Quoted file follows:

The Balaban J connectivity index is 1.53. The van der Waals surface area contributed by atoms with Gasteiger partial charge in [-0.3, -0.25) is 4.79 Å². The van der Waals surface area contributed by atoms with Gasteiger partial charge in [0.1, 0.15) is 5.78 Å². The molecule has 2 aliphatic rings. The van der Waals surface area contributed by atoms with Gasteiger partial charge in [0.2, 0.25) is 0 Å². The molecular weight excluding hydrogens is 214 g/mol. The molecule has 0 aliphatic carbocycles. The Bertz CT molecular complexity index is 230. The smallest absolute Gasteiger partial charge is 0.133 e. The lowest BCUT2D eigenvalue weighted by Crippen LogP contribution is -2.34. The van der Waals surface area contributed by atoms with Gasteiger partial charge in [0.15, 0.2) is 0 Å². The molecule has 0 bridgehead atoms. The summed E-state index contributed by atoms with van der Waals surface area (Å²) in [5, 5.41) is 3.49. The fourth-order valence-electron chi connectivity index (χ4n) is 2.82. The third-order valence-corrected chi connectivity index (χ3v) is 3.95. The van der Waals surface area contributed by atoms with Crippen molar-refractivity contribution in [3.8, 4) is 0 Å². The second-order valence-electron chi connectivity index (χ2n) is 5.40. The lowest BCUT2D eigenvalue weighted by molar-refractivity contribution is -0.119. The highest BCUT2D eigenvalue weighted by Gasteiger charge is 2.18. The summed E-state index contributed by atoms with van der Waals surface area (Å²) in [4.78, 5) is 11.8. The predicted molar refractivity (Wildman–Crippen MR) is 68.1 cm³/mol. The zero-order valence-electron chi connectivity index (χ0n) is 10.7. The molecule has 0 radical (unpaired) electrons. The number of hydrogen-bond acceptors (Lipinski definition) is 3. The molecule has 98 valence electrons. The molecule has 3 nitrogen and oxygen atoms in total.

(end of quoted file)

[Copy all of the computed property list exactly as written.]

The Balaban J connectivity index is 1.53. The van der Waals surface area contributed by atoms with Gasteiger partial charge in [-0.3, -0.25) is 4.79 Å². The van der Waals surface area contributed by atoms with Gasteiger partial charge in [0.1, 0.15) is 5.78 Å². The molecule has 2 aliphatic rings. The van der Waals surface area contributed by atoms with Gasteiger partial charge in [0.2, 0.25) is 0 Å². The molecular weight excluding hydrogens is 214 g/mol. The molecule has 0 aliphatic carbocycles. The Bertz CT molecular complexity index is 230. The smallest absolute Gasteiger partial charge is 0.133 e. The lowest BCUT2D eigenvalue weighted by Crippen LogP contribution is -2.34. The van der Waals surface area contributed by atoms with Gasteiger partial charge in [0.15, 0.2) is 0 Å². The molecule has 0 bridgehead atoms. The summed E-state index contributed by atoms with van der Waals surface area (Å²) in [5, 5.41) is 3.49. The fourth-order valence-electron chi connectivity index (χ4n) is 2.82. The third-order valence-corrected chi connectivity index (χ3v) is 3.95. The van der Waals surface area contributed by atoms with Crippen molar-refractivity contribution in [3.8, 4) is 0 Å². The second-order valence-electron chi connectivity index (χ2n) is 5.40. The lowest BCUT2D eigenvalue weighted by molar-refractivity contribution is -0.119. The highest BCUT2D eigenvalue weighted by Gasteiger charge is 2.18. The summed E-state index contributed by atoms with van der Waals surface area (Å²) in [4.78, 5) is 11.8. The predicted molar refractivity (Wildman–Crippen MR) is 68.1 cm³/mol. The zero-order valence-electron chi connectivity index (χ0n) is 10.7. The molecule has 0 radical (unpaired) electrons. The number of hydrogen-bond acceptors (Lipinski definition) is 3. The molecule has 98 valence electrons. The molecule has 3 nitrogen and oxygen atoms in total.